The Rise and Fall of Roadside Magazine

Teri (right) and Bob Soorian at the Bel Aire Diner Roadside Day in 1993.

Chapter 6

Before I parted ways with Craig and Guy, we had staged the first two “Roadside Days” together. Simply put, we sent out notices to people who lived within a certain radius around a given diner to come down and have lunch or dinner with us. I reasoned that this would help us better understand our audience by putting faces on the names, and thus make whatever kind of connections that might prove useful in the magazine's development.

Craig and Guy hosted one event at the Market Diner in Manhattan, and I hosted one at the Bel Aire Diner in Peabody, Mass. At the Bel Aire, I met Teri Dunn for the first time. She enthusiastically accepted the invitation to attend what became a fun, impromptu gathering of kindred spirits, and Teri shone as, probably, the most kindred of all.

The lead story featuring Richard Gutman and his new book, American Diner Then and Now, originally assigned and begun by Guy, fell into my lap. Guy had already interviewed Richard for the story, and now I'd have to revisit the Dinerman and start from scratch.

More importantly, I needed help editing the copy, and I remembered Teri's repeated offers get involved. So, I took her up on it, and discovered the offers, as well as Teri's enthusiasm and attitude, were quite genuine. Though I regarded Guy as a highly-talented writer, and had no doubts as to his abilities, in the end I just didn't get the sense that he and I shared the same attitude about our editorial mission. Right or wrong in that assessment, I simply wasn't comfortable with the arrangement.

With Teri, however, I felt quite at ease. We saw eye-to-eye on just about every aspect of the topics we covered, plus she had the necessary skills to help me hone my own writing abilities. We worked well together, and I enjoyed the company of both her and her husband Shawn. Their similar interests in beer, trains, and baseball only cemented the relationship stronger.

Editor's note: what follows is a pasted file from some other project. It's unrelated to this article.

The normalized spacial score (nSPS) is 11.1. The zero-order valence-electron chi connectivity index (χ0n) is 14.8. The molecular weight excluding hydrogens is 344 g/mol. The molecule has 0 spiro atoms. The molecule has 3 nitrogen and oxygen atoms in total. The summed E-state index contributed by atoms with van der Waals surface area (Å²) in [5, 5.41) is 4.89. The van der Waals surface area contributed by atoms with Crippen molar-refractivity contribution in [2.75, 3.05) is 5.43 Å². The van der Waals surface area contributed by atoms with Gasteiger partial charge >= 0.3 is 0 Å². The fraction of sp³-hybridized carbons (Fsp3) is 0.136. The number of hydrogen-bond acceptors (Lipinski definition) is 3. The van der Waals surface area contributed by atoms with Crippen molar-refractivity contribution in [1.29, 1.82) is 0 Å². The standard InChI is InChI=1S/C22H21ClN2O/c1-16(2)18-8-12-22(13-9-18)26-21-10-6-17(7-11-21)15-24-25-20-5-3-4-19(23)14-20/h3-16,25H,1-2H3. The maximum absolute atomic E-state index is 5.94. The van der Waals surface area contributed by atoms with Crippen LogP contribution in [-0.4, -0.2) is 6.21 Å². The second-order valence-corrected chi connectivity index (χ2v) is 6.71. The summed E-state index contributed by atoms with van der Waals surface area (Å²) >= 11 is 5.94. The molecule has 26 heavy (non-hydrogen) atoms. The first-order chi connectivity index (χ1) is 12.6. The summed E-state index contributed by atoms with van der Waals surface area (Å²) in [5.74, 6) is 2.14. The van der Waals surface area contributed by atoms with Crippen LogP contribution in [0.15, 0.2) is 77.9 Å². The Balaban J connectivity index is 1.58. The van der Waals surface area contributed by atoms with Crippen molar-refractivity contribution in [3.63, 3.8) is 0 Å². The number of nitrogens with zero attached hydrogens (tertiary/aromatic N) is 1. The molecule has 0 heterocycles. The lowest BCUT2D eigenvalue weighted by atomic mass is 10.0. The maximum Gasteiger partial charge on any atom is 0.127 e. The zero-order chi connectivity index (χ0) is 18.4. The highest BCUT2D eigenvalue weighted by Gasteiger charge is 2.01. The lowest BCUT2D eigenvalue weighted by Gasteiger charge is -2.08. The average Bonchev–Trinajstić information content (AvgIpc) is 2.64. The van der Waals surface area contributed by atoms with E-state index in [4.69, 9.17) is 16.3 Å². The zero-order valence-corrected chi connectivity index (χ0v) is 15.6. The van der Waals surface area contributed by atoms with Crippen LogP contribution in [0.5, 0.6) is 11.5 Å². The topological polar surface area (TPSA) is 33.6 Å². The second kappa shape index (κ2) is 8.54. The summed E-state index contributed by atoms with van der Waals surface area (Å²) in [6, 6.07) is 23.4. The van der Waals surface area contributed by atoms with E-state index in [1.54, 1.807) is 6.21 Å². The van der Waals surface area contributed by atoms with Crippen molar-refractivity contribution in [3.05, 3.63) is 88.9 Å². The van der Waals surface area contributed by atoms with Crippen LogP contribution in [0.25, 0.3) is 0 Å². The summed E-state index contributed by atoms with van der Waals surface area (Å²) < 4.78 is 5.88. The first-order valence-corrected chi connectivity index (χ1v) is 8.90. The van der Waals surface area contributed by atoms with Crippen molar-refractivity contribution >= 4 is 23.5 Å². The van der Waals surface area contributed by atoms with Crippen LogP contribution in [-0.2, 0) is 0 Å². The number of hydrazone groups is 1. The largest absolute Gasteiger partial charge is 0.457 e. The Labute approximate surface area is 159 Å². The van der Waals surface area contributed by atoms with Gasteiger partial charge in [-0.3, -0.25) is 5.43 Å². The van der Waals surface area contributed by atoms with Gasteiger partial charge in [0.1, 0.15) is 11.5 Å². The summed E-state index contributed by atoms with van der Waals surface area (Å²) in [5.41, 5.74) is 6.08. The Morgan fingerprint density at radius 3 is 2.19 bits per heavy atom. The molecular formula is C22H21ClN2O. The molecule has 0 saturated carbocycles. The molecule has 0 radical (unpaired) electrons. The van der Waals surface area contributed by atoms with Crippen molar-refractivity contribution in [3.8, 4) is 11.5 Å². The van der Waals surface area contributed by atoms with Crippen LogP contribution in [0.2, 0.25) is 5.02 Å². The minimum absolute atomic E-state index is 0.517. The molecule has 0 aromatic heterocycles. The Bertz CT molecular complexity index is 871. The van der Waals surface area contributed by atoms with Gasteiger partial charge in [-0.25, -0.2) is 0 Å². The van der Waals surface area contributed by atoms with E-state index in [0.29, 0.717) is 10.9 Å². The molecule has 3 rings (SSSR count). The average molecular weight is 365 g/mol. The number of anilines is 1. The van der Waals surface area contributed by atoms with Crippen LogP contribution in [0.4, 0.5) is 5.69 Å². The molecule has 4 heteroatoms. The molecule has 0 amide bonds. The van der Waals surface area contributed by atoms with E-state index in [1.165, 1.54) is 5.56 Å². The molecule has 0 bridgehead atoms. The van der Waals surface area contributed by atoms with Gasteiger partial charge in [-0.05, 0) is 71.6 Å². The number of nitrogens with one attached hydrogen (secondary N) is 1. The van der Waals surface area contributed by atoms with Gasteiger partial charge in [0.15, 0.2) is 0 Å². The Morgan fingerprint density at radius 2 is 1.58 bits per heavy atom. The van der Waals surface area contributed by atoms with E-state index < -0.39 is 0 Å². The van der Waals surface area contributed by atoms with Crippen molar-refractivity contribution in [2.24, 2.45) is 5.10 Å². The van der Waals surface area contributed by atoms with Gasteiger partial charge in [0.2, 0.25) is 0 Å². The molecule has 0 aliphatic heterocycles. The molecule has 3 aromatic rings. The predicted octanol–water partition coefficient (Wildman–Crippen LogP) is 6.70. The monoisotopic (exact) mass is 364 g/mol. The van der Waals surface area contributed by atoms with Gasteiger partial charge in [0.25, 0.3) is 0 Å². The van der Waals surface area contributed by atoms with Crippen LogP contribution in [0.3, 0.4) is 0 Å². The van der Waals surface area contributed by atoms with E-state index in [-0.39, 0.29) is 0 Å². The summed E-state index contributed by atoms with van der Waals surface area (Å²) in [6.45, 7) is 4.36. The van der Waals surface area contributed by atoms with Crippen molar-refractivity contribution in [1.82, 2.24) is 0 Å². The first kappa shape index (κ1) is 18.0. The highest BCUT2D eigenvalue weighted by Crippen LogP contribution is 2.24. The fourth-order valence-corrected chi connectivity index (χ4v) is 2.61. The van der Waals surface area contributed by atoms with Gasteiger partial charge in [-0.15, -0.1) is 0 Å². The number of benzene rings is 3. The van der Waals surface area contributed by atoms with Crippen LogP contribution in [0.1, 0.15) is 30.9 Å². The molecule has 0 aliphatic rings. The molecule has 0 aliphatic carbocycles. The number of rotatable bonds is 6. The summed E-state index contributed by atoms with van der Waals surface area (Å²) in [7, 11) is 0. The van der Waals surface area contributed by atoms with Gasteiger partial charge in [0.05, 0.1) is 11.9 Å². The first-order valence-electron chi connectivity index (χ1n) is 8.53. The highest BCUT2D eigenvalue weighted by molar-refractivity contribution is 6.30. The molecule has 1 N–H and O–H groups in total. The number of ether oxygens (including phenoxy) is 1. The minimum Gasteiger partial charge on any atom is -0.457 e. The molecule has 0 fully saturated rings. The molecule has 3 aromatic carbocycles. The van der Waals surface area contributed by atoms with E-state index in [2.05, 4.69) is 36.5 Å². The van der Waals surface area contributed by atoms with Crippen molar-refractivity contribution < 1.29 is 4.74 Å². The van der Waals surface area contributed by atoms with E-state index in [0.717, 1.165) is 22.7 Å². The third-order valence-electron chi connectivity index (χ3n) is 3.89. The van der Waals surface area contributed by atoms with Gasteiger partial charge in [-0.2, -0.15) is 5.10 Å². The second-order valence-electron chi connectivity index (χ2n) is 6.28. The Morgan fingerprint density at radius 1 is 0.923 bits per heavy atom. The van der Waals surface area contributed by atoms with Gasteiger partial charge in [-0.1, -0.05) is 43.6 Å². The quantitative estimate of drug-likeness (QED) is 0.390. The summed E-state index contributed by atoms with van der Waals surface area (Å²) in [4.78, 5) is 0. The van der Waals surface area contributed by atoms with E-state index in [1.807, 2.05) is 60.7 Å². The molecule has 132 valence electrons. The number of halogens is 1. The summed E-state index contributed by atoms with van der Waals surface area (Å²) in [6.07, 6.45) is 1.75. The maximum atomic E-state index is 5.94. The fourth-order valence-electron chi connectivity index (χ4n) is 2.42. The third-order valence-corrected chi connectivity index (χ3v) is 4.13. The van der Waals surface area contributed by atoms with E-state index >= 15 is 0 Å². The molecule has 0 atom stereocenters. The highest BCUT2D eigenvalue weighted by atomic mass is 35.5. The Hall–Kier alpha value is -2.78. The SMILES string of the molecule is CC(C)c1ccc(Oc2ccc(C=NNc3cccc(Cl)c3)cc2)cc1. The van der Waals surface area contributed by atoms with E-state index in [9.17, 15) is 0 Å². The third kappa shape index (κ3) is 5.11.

Tory Wesnofske checks her equipment at Al's Diner in Lawrence, Mass.

In 1993, Teri and I made the first attempts to broaden the editorial scope of the magazine. That summer, we featured a drive-in theater, Hathaway's in Hoosic Falls, New York. We illustrated that story with photography by Tory Wesnofske, a waitress I had met at the Blue Diner in Boston then attending photography school. Tory and I had taken several road trips together that previous year, and I soon discovered both the extent of her talent in her craft and the utility of having another photographer while I talked with the diner owners. Tory had previously shot the “Boy Meets Grill” feature, and provided shots for several other stories.

After Hathaway's Teri and I made a concerted effort to dilute the “diner content” of the magazine with other roadside-related features. Having deemed it a bit of an undiscovered roadside-paradise, I visited Avoca, New York, where the little town featured not only a diner, but a scenic train ride, a drive-in movie theater, but best of all, a motel with five cabooses for rooms. For that story, I experienced the nirvana of waking up in the cozy cupola of the caboose, looking out the window and seeing the neon “open” sign lit on the diner, with the Bath and Hammondsport Scenic Train chugging along behind the diner. With that issue, Roadside stepped out into the travel-guide arena, setting the stage for what eventually became the urban profiles.

Next on the itinerary, we paid a visit to Wellsboro, Pennsylvania. A chance meeting with the Dunham family and their subsequent invitation to stay at their lodge, coaxed me to profile this town that time forgot. I had previously visited the Wellsboro Diner for the first time a few months before and couldn't help but admire how well-kept this remote little town in North Central Pennsylvania stayed. The Dunham's convinced me to step further outside the diners-only coverage.